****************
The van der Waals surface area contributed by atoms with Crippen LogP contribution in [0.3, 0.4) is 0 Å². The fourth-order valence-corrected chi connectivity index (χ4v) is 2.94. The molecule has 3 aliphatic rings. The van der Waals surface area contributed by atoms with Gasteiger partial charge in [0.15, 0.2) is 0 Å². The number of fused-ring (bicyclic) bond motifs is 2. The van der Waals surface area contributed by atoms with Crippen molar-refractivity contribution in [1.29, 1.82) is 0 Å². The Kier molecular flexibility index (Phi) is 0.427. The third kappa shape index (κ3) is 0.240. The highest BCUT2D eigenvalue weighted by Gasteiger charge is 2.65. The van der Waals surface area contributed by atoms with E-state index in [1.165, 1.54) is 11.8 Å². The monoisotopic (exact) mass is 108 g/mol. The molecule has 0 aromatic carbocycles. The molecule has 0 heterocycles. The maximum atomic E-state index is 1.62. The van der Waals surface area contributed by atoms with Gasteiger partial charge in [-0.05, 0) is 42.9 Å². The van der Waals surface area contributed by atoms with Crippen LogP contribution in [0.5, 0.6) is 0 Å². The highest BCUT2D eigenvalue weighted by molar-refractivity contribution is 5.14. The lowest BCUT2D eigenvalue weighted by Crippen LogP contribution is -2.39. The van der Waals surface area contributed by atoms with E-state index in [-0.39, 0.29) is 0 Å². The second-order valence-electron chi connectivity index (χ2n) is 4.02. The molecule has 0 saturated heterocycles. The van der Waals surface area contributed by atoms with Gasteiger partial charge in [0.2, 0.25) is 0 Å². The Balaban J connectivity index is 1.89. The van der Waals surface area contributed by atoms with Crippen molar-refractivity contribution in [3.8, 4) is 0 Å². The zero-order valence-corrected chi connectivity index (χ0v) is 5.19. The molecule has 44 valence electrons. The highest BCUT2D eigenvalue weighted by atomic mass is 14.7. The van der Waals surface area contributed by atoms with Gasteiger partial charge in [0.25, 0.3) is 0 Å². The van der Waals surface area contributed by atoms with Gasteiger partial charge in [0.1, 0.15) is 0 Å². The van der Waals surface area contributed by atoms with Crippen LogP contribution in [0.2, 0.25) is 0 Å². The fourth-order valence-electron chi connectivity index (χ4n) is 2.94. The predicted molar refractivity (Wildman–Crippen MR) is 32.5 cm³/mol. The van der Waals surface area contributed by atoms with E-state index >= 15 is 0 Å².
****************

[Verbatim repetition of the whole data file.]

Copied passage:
The van der Waals surface area contributed by atoms with Crippen LogP contribution in [0.3, 0.4) is 0 Å². The fourth-order valence-corrected chi connectivity index (χ4v) is 2.94. The molecule has 3 aliphatic rings. The van der Waals surface area contributed by atoms with Gasteiger partial charge in [0.15, 0.2) is 0 Å². The number of fused-ring (bicyclic) bond motifs is 2. The van der Waals surface area contributed by atoms with Crippen molar-refractivity contribution in [1.29, 1.82) is 0 Å². The Kier molecular flexibility index (Phi) is 0.427. The third kappa shape index (κ3) is 0.240. The highest BCUT2D eigenvalue weighted by Gasteiger charge is 2.65. The van der Waals surface area contributed by atoms with E-state index in [1.165, 1.54) is 11.8 Å². The monoisotopic (exact) mass is 108 g/mol. The molecule has 0 aromatic carbocycles. The molecule has 0 heterocycles. The maximum atomic E-state index is 1.62. The van der Waals surface area contributed by atoms with Gasteiger partial charge in [-0.05, 0) is 42.9 Å². The van der Waals surface area contributed by atoms with Crippen LogP contribution in [0.5, 0.6) is 0 Å². The highest BCUT2D eigenvalue weighted by molar-refractivity contribution is 5.14. The lowest BCUT2D eigenvalue weighted by Crippen LogP contribution is -2.39. The van der Waals surface area contributed by atoms with E-state index in [-0.39, 0.29) is 0 Å². The second-order valence-electron chi connectivity index (χ2n) is 4.02. The molecule has 0 saturated heterocycles. The van der Waals surface area contributed by atoms with Gasteiger partial charge in [0.2, 0.25) is 0 Å². The Balaban J connectivity index is 1.89. The van der Waals surface area contributed by atoms with Crippen molar-refractivity contribution in [3.8, 4) is 0 Å². The zero-order valence-corrected chi connectivity index (χ0v) is 5.19. The molecule has 44 valence electrons. The highest BCUT2D eigenvalue weighted by atomic mass is 14.7. The van der Waals surface area contributed by atoms with Gasteiger partial charge in [0.25, 0.3) is 0 Å². The van der Waals surface area contributed by atoms with Gasteiger partial charge in [0.1, 0.15) is 0 Å². The van der Waals surface area contributed by atoms with Crippen LogP contribution in [0.2, 0.25) is 0 Å². The fourth-order valence-electron chi connectivity index (χ4n) is 2.94. The predicted molar refractivity (Wildman–Crippen MR) is 32.5 cm³/mol. The van der Waals surface area contributed by atoms with E-state index >= 15 is 0 Å².